To all that don't understand the difference it is as simple as this -
So you can see it is all a philosophical point of view.
Some notes on these differences
Intel CAN compensate for the inferior design philosophy by just pouring more money into design (to a point). But the yield per dollar is still better for RISC. Intel has been putting more money into design - the question is have they been putting in enough more to compensate for the difference.
Intel can NOT break their CISC based legacy instruction set - so they are saddled with their legacy. Since RISC processors are new lighter designs, and are fast enough to emulate the older processors (at the same or higher speeds) the migration was pretty painless to go to RISC when Apple did. It will be more painful for Wintel. Intel is going to try to solve their problem with Hardware emulation (instead of software like Apple). Which means better initial emulated performance, but higher costs, lots of extra gates being wasted, and slower adoption. (The less dramatic difference between old and new performance the less "forced" they are to adopt the new - and the slower they will do so). Intel is going to have to drag old instructions around even longer AFTER they start to adopt a new design. That wasted space equals cost, heat and performance penalties -- there is no getting around that.
CISC can be fast, or CISC can be power-efficient - but it is hard to do both with CISC (compared to RISC). CISC machines just flat out require more gates to get the same work done - that means more heat/power. RISC is better for laptops and low end consumer machines where power consumption matters. (Why almost all PDA's and home appliance computers are RISC).
CISC vs RISC -- recent history
RISC has been winning most of the time. Look at the history.
Macs made the jump in '94 about the same time as the pentiums started coming out. The pentiums were expensive and used lots of power (were hot and temperamental) - the Macs had lots of emulated apps - but the critical apps were quickly native. Pentiums had a bug (History of PentiumBug) that was found out a year later and took a lot of time and money to replace (for both Intel and its users). Then they found another one in the PentiumPro's and PentiumII's. Then there are the multiple bugs with Intel Chip sets that are needed to support the Pentiums (on a computer). The complexity of CISC increases the likelihood for these errors and costs to the consumers.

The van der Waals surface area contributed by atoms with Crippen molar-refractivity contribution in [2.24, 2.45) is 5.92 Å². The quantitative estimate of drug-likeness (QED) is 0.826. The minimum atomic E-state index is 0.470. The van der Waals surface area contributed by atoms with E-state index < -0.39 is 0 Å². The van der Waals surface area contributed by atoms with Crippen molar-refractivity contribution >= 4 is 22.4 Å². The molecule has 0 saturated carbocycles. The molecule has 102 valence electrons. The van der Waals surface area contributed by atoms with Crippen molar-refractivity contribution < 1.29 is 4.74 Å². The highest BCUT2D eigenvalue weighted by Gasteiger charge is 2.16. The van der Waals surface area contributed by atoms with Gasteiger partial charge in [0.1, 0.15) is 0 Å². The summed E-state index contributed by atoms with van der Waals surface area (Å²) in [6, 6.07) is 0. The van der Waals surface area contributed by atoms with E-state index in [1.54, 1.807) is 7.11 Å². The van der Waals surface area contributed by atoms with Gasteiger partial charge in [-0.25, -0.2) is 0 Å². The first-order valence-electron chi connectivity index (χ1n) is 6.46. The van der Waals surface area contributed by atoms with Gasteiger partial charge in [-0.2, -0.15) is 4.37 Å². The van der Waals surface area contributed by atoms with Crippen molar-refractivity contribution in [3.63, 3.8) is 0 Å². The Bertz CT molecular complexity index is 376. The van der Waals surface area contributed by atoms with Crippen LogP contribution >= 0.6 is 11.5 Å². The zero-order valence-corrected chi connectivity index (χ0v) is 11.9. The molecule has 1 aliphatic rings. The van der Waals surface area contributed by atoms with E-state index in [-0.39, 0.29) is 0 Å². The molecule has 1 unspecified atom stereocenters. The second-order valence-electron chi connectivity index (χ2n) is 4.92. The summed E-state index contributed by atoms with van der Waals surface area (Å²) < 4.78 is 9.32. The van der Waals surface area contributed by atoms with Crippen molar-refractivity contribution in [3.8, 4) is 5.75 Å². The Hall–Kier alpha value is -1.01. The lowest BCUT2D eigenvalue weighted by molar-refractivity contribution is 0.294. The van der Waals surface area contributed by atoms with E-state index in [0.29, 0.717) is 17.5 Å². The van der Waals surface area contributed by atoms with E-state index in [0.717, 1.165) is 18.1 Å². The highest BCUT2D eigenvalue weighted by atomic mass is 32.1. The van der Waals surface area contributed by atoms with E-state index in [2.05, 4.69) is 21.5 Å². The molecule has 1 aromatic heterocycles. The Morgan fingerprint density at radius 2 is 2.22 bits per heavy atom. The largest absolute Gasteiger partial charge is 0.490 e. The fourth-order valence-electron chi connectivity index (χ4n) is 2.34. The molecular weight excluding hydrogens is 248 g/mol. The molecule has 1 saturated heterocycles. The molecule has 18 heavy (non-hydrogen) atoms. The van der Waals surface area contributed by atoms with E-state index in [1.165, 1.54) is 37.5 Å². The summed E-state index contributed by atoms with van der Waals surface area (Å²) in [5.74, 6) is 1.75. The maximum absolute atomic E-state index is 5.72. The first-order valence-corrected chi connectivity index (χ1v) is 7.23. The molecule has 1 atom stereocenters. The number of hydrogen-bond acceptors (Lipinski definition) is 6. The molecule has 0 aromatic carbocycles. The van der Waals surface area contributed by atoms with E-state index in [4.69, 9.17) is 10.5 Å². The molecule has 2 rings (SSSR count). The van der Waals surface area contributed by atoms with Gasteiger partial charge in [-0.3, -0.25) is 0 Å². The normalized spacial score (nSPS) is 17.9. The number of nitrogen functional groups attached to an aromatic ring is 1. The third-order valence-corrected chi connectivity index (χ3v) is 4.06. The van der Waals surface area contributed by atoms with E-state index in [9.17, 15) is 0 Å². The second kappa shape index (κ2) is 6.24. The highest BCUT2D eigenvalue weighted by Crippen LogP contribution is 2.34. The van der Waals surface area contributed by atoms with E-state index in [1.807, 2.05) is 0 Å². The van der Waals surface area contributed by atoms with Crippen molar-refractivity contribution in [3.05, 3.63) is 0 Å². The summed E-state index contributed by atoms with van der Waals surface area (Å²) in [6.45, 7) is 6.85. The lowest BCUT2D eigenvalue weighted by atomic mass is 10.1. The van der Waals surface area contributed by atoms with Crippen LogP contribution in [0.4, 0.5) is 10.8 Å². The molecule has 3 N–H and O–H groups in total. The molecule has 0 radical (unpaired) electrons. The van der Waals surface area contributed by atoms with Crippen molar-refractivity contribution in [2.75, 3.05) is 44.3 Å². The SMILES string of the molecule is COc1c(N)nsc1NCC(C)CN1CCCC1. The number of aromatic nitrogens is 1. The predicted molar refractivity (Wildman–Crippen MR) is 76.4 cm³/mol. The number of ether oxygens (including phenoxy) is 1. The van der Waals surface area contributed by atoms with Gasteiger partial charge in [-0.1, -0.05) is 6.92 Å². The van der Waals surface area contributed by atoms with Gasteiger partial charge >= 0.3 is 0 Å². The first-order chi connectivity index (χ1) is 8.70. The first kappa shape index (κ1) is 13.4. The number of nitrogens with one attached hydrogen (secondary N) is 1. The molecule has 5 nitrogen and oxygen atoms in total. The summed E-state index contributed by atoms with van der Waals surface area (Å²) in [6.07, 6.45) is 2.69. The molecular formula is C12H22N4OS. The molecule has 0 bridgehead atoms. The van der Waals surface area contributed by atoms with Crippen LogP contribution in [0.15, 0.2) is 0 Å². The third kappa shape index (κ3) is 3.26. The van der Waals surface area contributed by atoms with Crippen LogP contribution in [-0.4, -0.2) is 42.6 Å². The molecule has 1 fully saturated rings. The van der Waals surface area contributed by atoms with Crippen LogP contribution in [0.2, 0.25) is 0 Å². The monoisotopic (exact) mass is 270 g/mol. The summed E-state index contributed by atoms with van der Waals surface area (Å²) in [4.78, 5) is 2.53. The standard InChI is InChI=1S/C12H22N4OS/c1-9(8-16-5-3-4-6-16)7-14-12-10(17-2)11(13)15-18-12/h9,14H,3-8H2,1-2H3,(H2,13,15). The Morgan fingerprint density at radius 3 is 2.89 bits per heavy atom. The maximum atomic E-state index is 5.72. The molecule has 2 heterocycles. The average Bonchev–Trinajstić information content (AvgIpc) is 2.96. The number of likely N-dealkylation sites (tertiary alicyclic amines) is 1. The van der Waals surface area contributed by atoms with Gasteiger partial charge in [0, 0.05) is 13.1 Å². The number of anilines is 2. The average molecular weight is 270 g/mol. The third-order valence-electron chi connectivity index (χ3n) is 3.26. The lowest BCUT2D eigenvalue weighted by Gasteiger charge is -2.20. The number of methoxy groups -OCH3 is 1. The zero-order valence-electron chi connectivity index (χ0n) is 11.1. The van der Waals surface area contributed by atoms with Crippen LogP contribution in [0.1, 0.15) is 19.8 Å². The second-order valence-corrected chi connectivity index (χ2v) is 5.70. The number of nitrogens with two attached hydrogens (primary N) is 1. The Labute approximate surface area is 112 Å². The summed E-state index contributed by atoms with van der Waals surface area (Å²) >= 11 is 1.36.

PPC's have not only been faster at the same MHz (speed) but have been available at faster speeds.
Finally after about 1 1/2 years (after the PPC) and Intel just getting whooped in performance, Intel responded and announced the P6's (PentiumPro's). But they were not widely available (but highly publicized) - they only ran 32 bit Software well (or about 5% of the software out there) - and most of the early motherboard had serious design flaws (the Orion chip set). About 6 months after the P6's were available the PPC's had already surpassed them in MHz (and more in performance) and have been hovering at a fraction (usually 1/2) of the cost -- but people bought the hype of Intel over the fact of PPC.
Intel has been hyping MMX, but the results are in, and MMX just catches up to the last generation of PPC's in DSP/NSP functions -- the current generation often outperforms MMX in MMX specific functions (which are only a fraction of what a computer has to do).
PPC's are still available in much higher MHz --
And all that isn't taking into account superior performance at the same speed. The Exponential Chip (a fast PowerPC derivative) at 500MHz couldn't keep up with 300MHz G3's or 350MHz 604e's in the real world (but blew away Everything in the PC camp) -- but in the Mac camp, it was a failure (and died). If the Mac market was like the PC market, those things would be flying off the shelf because they sound faster.
Pentium Chips are almost always behind schedule (P55's and Klamath have both been delayed, P55's are about 4 months late (but finally shipping) and Klamath was about the same). PowerPC's have been exceeding expectations -- both in delivery schedule, MHz, and performance (overall and per/cycle).
So out of the last 3 years (since PPC's were on the scene) it has varied from PPC's being way ahead, to PPC's being a little ahead. PPC's are the leader for 2 1/2 years - with CISC/Intel squeaking ahead for a few (say 6) months for a small sub-set of machines and applications. Then the PPC's once again flew ahead -- and Intel won't have anything to respond with until late '98 or '99 when they go to RISC in their next chip (called Merced). Of course the PPC's are expected to go to their next generation (the G4) as early as spring of '98 -- which is faster, true 64bit, a up to 4 processors on a single chip. Also PPC's are able to use newer manufacturing processes (like .2 micron or less, copper fabrication, etc.) to make it MORE cost effective, and faster.
And all during this time, the PPC's have been getting dramatically better in the low power consumption areas (portable, embedded controllers, etc.) and are drying up the market for Intel down there.
Even Intel has finally admitted that the Merced will be even MORE RISC-like to try to emulate the success of the PPC's. So you can buy the sizzle (and get an Intel inside), or you can buy the steak -- and get a PowerPC!